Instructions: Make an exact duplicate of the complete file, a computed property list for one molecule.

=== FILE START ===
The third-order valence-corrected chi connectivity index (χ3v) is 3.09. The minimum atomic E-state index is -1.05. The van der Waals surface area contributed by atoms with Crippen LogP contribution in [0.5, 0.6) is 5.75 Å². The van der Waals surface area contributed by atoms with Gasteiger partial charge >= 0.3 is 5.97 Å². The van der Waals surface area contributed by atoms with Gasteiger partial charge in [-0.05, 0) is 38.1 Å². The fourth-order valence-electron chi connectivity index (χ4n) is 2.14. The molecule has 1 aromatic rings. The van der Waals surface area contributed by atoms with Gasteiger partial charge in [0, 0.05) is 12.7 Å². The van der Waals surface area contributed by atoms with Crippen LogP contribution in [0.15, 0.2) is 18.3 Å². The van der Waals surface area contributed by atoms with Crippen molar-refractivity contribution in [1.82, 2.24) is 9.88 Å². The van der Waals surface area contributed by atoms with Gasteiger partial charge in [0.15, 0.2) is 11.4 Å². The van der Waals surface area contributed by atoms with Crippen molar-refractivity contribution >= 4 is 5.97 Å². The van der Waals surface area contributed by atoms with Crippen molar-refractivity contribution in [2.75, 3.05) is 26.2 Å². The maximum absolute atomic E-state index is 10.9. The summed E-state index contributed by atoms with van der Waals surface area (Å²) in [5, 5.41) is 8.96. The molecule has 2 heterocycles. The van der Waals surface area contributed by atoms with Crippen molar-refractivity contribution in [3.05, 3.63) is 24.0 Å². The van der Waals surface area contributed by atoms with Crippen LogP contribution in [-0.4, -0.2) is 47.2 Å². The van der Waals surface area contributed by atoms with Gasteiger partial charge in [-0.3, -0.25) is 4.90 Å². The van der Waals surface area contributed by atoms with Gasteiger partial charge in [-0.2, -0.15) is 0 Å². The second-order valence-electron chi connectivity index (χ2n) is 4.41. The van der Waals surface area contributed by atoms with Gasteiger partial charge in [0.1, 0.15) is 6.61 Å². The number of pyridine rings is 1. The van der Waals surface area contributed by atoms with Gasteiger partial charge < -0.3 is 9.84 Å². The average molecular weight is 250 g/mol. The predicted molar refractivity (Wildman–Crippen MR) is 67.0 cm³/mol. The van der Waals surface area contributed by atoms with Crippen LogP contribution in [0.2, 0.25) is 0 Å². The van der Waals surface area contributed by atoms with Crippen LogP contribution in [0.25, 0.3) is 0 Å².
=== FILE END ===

The third-order valence-corrected chi connectivity index (χ3v) is 3.09. The minimum atomic E-state index is -1.05. The van der Waals surface area contributed by atoms with Crippen LogP contribution in [0.5, 0.6) is 5.75 Å². The van der Waals surface area contributed by atoms with Gasteiger partial charge >= 0.3 is 5.97 Å². The van der Waals surface area contributed by atoms with Gasteiger partial charge in [-0.05, 0) is 38.1 Å². The fourth-order valence-electron chi connectivity index (χ4n) is 2.14. The molecule has 1 aromatic rings. The van der Waals surface area contributed by atoms with Gasteiger partial charge in [0, 0.05) is 12.7 Å². The van der Waals surface area contributed by atoms with Crippen LogP contribution in [0.15, 0.2) is 18.3 Å². The van der Waals surface area contributed by atoms with Crippen molar-refractivity contribution in [1.82, 2.24) is 9.88 Å². The van der Waals surface area contributed by atoms with Gasteiger partial charge in [0.15, 0.2) is 11.4 Å². The van der Waals surface area contributed by atoms with Crippen molar-refractivity contribution >= 4 is 5.97 Å². The van der Waals surface area contributed by atoms with Crippen molar-refractivity contribution in [2.75, 3.05) is 26.2 Å². The maximum absolute atomic E-state index is 10.9. The summed E-state index contributed by atoms with van der Waals surface area (Å²) in [5, 5.41) is 8.96. The molecule has 2 heterocycles. The van der Waals surface area contributed by atoms with Crippen molar-refractivity contribution in [3.05, 3.63) is 24.0 Å². The van der Waals surface area contributed by atoms with Crippen LogP contribution in [-0.4, -0.2) is 47.2 Å². The van der Waals surface area contributed by atoms with Gasteiger partial charge in [-0.3, -0.25) is 4.90 Å². The van der Waals surface area contributed by atoms with Gasteiger partial charge in [-0.2, -0.15) is 0 Å². The second-order valence-electron chi connectivity index (χ2n) is 4.41. The van der Waals surface area contributed by atoms with Gasteiger partial charge in [0.1, 0.15) is 6.61 Å². The number of pyridine rings is 1. The van der Waals surface area contributed by atoms with Gasteiger partial charge < -0.3 is 9.84 Å². The average molecular weight is 250 g/mol. The predicted molar refractivity (Wildman–Crippen MR) is 67.0 cm³/mol. The van der Waals surface area contributed by atoms with Crippen LogP contribution in [0.2, 0.25) is 0 Å². The van der Waals surface area contributed by atoms with Crippen LogP contribution in [0.25, 0.3) is 0 Å².